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NCJRS Abstract

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NCJ Number: 97484 Find in a Library
Title: Interstate Identification Index
Journal: FBI Law Enforcement Bulletin  Volume:54  Issue:1  Dated:(January 1985)  Pages:14-17
Author(s): E A Rathbun
Date Published: 1985
Page Count: 4
Sponsoring Agency: National Institute of Justice/
Rockville, MD 20849
NCJRS Photocopy Services
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Sale Source: National Institute of Justice/
NCJRS paper reproduction
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NCJRS Photocopy Services
Box 6000
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United States of America
Document: PDF
Publisher: https://www.fbi.gov 
Language: English
Country: United States of America
Annotation: The Interstate Identification Index (III), whereby States are primarily responsible for recordkeeping and dissemination of National Crime Information Center (NCIC) data, has been tested successfully in two development phases.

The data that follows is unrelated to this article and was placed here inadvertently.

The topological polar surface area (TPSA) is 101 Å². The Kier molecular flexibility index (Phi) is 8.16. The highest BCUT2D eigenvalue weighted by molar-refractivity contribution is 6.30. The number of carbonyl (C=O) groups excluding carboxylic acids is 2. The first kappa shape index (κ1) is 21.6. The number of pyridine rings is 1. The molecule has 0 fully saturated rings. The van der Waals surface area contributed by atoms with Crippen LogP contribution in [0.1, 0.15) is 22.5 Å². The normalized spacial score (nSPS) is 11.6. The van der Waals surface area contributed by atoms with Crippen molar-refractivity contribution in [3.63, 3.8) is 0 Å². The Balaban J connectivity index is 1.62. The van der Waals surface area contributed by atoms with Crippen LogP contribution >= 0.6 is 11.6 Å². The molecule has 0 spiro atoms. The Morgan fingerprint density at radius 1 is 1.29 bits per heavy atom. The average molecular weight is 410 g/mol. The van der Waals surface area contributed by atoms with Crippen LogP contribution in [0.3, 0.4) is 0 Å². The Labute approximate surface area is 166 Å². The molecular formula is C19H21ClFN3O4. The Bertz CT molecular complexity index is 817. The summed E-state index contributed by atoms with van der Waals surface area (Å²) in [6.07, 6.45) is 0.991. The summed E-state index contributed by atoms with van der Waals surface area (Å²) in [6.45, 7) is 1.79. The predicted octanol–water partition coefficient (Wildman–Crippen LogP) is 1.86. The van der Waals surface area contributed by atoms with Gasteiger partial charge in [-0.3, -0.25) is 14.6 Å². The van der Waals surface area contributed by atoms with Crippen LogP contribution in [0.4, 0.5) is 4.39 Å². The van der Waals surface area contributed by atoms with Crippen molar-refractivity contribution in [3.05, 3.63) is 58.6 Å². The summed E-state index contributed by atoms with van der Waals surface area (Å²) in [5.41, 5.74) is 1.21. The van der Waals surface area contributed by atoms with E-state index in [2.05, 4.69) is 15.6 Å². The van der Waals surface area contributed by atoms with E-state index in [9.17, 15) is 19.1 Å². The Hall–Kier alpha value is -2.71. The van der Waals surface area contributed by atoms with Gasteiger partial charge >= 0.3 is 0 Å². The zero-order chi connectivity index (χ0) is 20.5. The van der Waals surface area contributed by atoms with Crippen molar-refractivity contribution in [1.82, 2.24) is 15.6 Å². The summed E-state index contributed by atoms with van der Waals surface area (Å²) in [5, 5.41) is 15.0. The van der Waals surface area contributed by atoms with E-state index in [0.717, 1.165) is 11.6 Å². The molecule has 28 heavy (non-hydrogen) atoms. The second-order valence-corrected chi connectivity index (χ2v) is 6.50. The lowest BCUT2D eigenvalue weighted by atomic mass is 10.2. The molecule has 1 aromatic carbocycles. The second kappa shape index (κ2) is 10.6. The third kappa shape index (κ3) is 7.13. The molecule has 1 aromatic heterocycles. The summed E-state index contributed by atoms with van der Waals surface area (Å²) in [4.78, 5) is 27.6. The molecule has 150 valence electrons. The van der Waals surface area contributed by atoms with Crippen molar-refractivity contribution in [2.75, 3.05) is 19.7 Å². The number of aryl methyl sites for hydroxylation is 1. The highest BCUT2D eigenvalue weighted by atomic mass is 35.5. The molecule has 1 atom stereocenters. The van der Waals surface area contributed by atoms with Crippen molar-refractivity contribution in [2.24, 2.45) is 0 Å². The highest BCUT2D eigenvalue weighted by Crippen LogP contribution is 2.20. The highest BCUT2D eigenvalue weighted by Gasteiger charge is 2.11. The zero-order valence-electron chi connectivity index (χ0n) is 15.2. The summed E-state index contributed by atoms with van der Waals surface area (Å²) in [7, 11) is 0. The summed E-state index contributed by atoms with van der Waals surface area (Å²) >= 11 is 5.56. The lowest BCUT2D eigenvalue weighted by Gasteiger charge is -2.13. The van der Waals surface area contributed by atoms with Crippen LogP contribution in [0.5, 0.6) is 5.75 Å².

Abstract: The III system now involves 20 State identification bureaus. When the NCIC receives an online request for a record originating in one of these States, it automatically sends a message to the State computer, so the State can respond directly to the request. Records in the NCIC are supported by information on a criminal fingerprint card completed at the time of arrest. In the III States, these cards are first submitted to the State identification bureau for processing before being sent to the FBI. The use of III has increased by over 25 percent during the last year, and now over 500,000 inquiries are processed each month. The III also allows authorized users to access criminal history records by using a computer terminal. The FBI became involved with the III in 1978, because it wanted to eliminate records that were duplicated by those kept at the State level. A three-phase test program was designed. The first phase tested the exchange of single State records - persons arrested in only one State. About 80 percent of the user agencies in six test States were satisfied with the service. Phase two tested the exchange of multistate records, using records provided by 14 States and the FBI. User comments were overwhelmingly favorable. Side benefits included improved data quality and substantial cost savings. The FBI now has invited all other States to join the III program, and phase three will test the National Fingerprint File. A chart and one reference are supplied.
Index Term(s): Airport drug searches; Computerized criminal histories; Interagency cooperation; National Crime Information Center
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